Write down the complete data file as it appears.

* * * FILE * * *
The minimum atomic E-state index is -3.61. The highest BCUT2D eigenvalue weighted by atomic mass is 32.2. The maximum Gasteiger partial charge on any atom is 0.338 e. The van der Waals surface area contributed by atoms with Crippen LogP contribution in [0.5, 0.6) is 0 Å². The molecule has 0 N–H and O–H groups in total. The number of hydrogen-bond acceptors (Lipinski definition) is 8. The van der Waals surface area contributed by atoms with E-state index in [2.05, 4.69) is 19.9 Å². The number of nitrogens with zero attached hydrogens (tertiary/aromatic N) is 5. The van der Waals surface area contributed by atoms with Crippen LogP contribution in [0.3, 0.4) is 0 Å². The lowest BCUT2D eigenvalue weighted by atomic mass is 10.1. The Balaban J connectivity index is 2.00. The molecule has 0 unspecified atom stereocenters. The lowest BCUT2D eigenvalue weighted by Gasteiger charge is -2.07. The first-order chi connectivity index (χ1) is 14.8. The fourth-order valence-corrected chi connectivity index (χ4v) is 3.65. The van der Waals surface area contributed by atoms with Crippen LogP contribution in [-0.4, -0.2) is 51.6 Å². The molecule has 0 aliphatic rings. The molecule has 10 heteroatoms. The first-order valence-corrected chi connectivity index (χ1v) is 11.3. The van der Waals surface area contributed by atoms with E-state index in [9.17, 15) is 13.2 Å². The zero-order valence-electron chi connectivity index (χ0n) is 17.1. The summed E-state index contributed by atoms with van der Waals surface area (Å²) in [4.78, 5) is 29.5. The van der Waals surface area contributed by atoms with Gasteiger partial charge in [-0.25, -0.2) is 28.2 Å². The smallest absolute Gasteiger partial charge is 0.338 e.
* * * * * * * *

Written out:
The minimum atomic E-state index is -3.61. The highest BCUT2D eigenvalue weighted by atomic mass is 32.2. The maximum Gasteiger partial charge on any atom is 0.338 e. The van der Waals surface area contributed by atoms with Crippen LogP contribution in [0.5, 0.6) is 0 Å². The molecule has 0 N–H and O–H groups in total. The number of hydrogen-bond acceptors (Lipinski definition) is 8. The van der Waals surface area contributed by atoms with E-state index in [2.05, 4.69) is 19.9 Å². The number of nitrogens with zero attached hydrogens (tertiary/aromatic N) is 5. The van der Waals surface area contributed by atoms with Crippen LogP contribution in [0.3, 0.4) is 0 Å². The lowest BCUT2D eigenvalue weighted by atomic mass is 10.1. The Balaban J connectivity index is 2.00. The molecule has 0 unspecified atom stereocenters. The lowest BCUT2D eigenvalue weighted by Gasteiger charge is -2.07. The first-order chi connectivity index (χ1) is 14.8. The fourth-order valence-corrected chi connectivity index (χ4v) is 3.65. The van der Waals surface area contributed by atoms with Crippen LogP contribution in [-0.4, -0.2) is 51.6 Å². The molecule has 0 aliphatic rings. The molecule has 10 heteroatoms. The first-order valence-corrected chi connectivity index (χ1v) is 11.3. The van der Waals surface area contributed by atoms with E-state index in [9.17, 15) is 13.2 Å². The zero-order valence-electron chi connectivity index (χ0n) is 17.1. The summed E-state index contributed by atoms with van der Waals surface area (Å²) in [4.78, 5) is 29.5. The van der Waals surface area contributed by atoms with Gasteiger partial charge in [-0.25, -0.2) is 28.2 Å². The smallest absolute Gasteiger partial charge is 0.338 e.